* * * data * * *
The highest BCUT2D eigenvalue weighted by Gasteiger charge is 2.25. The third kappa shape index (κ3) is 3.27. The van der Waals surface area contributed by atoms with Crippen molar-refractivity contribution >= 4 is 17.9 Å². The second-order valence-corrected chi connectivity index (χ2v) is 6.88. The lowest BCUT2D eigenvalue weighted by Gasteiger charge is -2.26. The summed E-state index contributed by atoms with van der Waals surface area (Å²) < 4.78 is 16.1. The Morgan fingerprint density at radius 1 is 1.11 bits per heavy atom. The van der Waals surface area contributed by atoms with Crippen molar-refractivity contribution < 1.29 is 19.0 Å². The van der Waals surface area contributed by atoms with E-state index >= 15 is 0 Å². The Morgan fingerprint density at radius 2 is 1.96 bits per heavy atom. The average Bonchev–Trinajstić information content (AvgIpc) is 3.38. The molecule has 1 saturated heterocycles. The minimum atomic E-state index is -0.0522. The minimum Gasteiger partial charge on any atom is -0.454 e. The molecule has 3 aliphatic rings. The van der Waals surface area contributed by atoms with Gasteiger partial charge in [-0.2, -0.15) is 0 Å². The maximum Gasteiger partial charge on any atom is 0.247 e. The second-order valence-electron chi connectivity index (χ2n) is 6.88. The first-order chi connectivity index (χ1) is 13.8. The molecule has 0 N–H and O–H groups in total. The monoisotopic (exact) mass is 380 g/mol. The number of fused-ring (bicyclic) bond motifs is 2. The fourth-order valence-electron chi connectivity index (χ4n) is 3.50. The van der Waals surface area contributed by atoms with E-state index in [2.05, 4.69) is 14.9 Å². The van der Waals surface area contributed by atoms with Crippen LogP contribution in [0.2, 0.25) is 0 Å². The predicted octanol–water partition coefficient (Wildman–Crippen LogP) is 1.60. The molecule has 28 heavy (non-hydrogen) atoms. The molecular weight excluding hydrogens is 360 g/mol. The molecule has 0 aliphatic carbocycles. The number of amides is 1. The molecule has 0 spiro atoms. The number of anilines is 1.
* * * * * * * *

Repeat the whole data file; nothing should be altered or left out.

The highest BCUT2D eigenvalue weighted by Gasteiger charge is 2.25. The third kappa shape index (κ3) is 3.27. The van der Waals surface area contributed by atoms with Crippen molar-refractivity contribution >= 4 is 17.9 Å². The second-order valence-corrected chi connectivity index (χ2v) is 6.88. The lowest BCUT2D eigenvalue weighted by Gasteiger charge is -2.26. The summed E-state index contributed by atoms with van der Waals surface area (Å²) < 4.78 is 16.1. The Morgan fingerprint density at radius 1 is 1.11 bits per heavy atom. The van der Waals surface area contributed by atoms with Crippen molar-refractivity contribution < 1.29 is 19.0 Å². The van der Waals surface area contributed by atoms with E-state index >= 15 is 0 Å². The Morgan fingerprint density at radius 2 is 1.96 bits per heavy atom. The average Bonchev–Trinajstić information content (AvgIpc) is 3.38. The molecule has 1 saturated heterocycles. The minimum atomic E-state index is -0.0522. The minimum Gasteiger partial charge on any atom is -0.454 e. The molecule has 3 aliphatic rings. The van der Waals surface area contributed by atoms with Gasteiger partial charge in [-0.2, -0.15) is 0 Å². The maximum Gasteiger partial charge on any atom is 0.247 e. The second-order valence-electron chi connectivity index (χ2n) is 6.88. The first-order chi connectivity index (χ1) is 13.8. The molecule has 0 N–H and O–H groups in total. The monoisotopic (exact) mass is 380 g/mol. The number of fused-ring (bicyclic) bond motifs is 2. The fourth-order valence-electron chi connectivity index (χ4n) is 3.50. The van der Waals surface area contributed by atoms with E-state index in [2.05, 4.69) is 14.9 Å². The van der Waals surface area contributed by atoms with Crippen LogP contribution in [0.2, 0.25) is 0 Å². The predicted octanol–water partition coefficient (Wildman–Crippen LogP) is 1.60. The molecule has 28 heavy (non-hydrogen) atoms. The molecular weight excluding hydrogens is 360 g/mol. The molecule has 0 aliphatic carbocycles. The number of amides is 1. The molecule has 0 spiro atoms. The number of anilines is 1.